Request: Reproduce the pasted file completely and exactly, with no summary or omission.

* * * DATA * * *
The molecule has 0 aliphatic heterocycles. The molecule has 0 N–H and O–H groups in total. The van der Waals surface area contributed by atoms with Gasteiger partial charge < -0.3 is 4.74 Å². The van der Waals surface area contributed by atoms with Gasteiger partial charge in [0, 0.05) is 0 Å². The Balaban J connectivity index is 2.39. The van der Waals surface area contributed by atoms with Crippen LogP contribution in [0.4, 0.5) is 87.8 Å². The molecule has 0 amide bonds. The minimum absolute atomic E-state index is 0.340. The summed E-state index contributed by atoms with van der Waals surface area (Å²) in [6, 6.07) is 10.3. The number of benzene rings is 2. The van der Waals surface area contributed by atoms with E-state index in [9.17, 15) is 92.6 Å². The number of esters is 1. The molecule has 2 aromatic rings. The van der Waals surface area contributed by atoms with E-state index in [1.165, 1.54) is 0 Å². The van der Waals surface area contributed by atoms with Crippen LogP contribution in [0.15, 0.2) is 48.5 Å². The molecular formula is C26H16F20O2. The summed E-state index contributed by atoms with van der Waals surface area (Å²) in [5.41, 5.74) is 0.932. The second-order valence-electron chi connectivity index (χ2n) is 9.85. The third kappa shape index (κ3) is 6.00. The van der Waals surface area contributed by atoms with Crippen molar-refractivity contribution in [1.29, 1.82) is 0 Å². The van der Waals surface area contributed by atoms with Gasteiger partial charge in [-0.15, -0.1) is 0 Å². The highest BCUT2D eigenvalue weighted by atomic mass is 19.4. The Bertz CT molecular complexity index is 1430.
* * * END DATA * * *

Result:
The molecule has 0 aliphatic heterocycles. The molecule has 0 N–H and O–H groups in total. The van der Waals surface area contributed by atoms with Gasteiger partial charge < -0.3 is 4.74 Å². The van der Waals surface area contributed by atoms with Gasteiger partial charge in [0, 0.05) is 0 Å². The Balaban J connectivity index is 2.39. The van der Waals surface area contributed by atoms with Crippen LogP contribution in [0.4, 0.5) is 87.8 Å². The molecule has 0 amide bonds. The minimum absolute atomic E-state index is 0.340. The summed E-state index contributed by atoms with van der Waals surface area (Å²) in [6, 6.07) is 10.3. The number of benzene rings is 2. The van der Waals surface area contributed by atoms with E-state index in [9.17, 15) is 92.6 Å². The number of esters is 1. The molecule has 2 aromatic rings. The van der Waals surface area contributed by atoms with E-state index in [1.165, 1.54) is 0 Å². The van der Waals surface area contributed by atoms with Crippen LogP contribution in [0.15, 0.2) is 48.5 Å². The molecular formula is C26H16F20O2. The summed E-state index contributed by atoms with van der Waals surface area (Å²) in [5.41, 5.74) is 0.932. The second-order valence-electron chi connectivity index (χ2n) is 9.85. The third kappa shape index (κ3) is 6.00. The van der Waals surface area contributed by atoms with Crippen molar-refractivity contribution in [1.29, 1.82) is 0 Å². The van der Waals surface area contributed by atoms with Gasteiger partial charge in [-0.15, -0.1) is 0 Å². The highest BCUT2D eigenvalue weighted by atomic mass is 19.4. The Bertz CT molecular complexity index is 1430.